Tim Wakefield Retires from Boston Red Sox – MLB BaseballSunday, February 19, 2012 23:10
Thoughts on Tim Wakefield’s retirement from baseball and his special place with the Boston Red Sox.
Thank You, Tim Wakefield
One of the good guys has hung up his cleats for the last time.
Tim Wakefield has always been and always will be one of my favorite players.
I lived in Pittsburgh when he burst upon the scene for the Pirates in 1992, helping pitch the Bucs to a division title. I was even in the stands when he pitched a beautiful 3-2 complete game victory over the Atlanta Braves in Game 3 of the NLCS.
Shortly after, of course, he struggled, resurfacing a couple years later with my beloved Red Sox. Needless to say I watched Wake pitch many a time since; indeed, it seemed that almost every Red Sox-Angels game I attended in Anaheim Wakefield was on the mound.
I can’t claim not to feel nervous almost every time he pitched, but such is the case with any knuckleballer taking the ball. The efficacy of baseball’s most beguiling pitch often has little to do with the efficacy of the pitcher throwing it, subject to the capricious whims of the tiniest of air currents. That does not mean, of course, that the knuckleball pitcher is never to blame for his bad nights, just that unpredictability rules at every level of the knuckleballer’s game, his success, his failure.
Wakefield was an absolute fan favorite in Red Sox Nation. Off the field, he was well-known for his charitable works in both Boston and his native Melbourne, Florida, eventually winning the Roberto Clemente Award in 2010. On the field, few players in recent years have been more humble. Wakefield did everything the Red Sox asked of him, never questioning his ever-changing role on the club.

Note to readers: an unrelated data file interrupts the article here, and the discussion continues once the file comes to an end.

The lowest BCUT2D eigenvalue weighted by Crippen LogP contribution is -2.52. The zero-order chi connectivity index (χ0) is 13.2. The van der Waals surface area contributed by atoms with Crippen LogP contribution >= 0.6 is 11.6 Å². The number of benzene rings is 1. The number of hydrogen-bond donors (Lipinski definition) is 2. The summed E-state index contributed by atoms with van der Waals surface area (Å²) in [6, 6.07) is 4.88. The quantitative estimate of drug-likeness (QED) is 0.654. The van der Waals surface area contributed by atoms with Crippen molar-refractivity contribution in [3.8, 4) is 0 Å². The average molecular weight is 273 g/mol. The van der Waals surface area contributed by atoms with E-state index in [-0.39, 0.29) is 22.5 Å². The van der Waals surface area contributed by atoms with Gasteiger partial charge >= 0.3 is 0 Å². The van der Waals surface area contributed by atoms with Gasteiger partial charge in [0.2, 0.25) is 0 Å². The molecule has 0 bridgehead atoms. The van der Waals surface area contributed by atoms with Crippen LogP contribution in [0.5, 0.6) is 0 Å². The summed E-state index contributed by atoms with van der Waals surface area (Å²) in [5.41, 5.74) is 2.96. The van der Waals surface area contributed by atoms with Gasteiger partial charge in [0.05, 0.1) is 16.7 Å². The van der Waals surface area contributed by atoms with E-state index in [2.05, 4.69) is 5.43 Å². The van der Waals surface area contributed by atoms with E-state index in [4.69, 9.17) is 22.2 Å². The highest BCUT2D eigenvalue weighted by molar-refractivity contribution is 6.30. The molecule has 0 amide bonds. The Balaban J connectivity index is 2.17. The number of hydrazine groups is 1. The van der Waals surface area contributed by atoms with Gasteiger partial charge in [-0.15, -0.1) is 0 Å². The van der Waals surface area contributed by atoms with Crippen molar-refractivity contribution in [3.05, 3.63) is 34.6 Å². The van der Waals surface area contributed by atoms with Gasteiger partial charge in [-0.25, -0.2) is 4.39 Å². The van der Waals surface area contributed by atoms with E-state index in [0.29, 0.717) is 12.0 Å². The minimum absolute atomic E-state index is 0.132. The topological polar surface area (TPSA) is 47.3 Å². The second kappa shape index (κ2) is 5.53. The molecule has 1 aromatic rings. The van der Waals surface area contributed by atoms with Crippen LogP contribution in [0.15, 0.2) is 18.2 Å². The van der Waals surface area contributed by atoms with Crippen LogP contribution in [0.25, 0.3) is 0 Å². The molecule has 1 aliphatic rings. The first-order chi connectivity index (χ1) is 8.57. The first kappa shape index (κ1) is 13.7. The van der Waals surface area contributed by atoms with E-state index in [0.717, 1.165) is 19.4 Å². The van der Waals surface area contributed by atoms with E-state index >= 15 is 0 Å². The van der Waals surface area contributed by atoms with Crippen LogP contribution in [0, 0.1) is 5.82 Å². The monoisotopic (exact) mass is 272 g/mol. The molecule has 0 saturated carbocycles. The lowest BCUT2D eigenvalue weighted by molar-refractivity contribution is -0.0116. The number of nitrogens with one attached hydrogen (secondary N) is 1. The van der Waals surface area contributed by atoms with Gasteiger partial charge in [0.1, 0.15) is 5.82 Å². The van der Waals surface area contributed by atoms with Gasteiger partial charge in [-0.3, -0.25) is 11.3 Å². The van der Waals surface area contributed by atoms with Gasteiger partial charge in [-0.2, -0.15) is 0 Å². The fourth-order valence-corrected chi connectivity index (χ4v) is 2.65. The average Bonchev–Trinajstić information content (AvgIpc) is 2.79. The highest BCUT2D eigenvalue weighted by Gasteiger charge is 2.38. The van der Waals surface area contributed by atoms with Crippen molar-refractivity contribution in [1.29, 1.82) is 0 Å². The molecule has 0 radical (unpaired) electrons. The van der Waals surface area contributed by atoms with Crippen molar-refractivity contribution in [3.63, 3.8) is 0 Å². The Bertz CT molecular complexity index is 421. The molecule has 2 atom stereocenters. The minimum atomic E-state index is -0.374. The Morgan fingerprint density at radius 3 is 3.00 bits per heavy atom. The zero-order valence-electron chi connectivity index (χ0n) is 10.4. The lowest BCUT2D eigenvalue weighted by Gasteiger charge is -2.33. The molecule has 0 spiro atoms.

No example shines more than Game 3 of the ALCS. On a day when Wake was truly having a terrible night, Terry Francona asked Wakefield to keep on pitching, inning after inning, as the Yankees hammered him around Fenway Park. Knuckleballers, with the relative lack of stress on their pitching arms, can be innings eaters. Francona had Wakefield rack up the innings last night to rest Boston’s beleaguered bullpen.
The rest, of course, is history.
For many years Wakefield also had one of the more unique contracts in baseball, with a mutual option that automatically rolled over to another option for the subsequent season each year it was picked up. No contract negotiations, no strife, just loyalty and respect.
In the wake of Wake’s retirement, I am glad to see that the same love that exists for Wakefield in Boston is spread far and wide in the overall baseball fandom. In the usually caustic comments of Yahoo! Sports, almost nobody had a negative thing to say–and that included Yankees fans, who were as effusive in their appreciation as Sox fans.
The Red Sox have two requirements for a number to be retired: A) Election to the National Baseball Hall of Fame; B) At least 10 years played with the Red Sox (Wakefield has 17). At 200 wins, Wake will not make it to Cooperstown, but his has been the most special relationship of any player with the club in the last thirty years. If any Red Sox player of recent vintage deserves to have that first requirement waved, it is Tim Wakefield. His importance to the Red Sox truly goes far beyond just the numbers.
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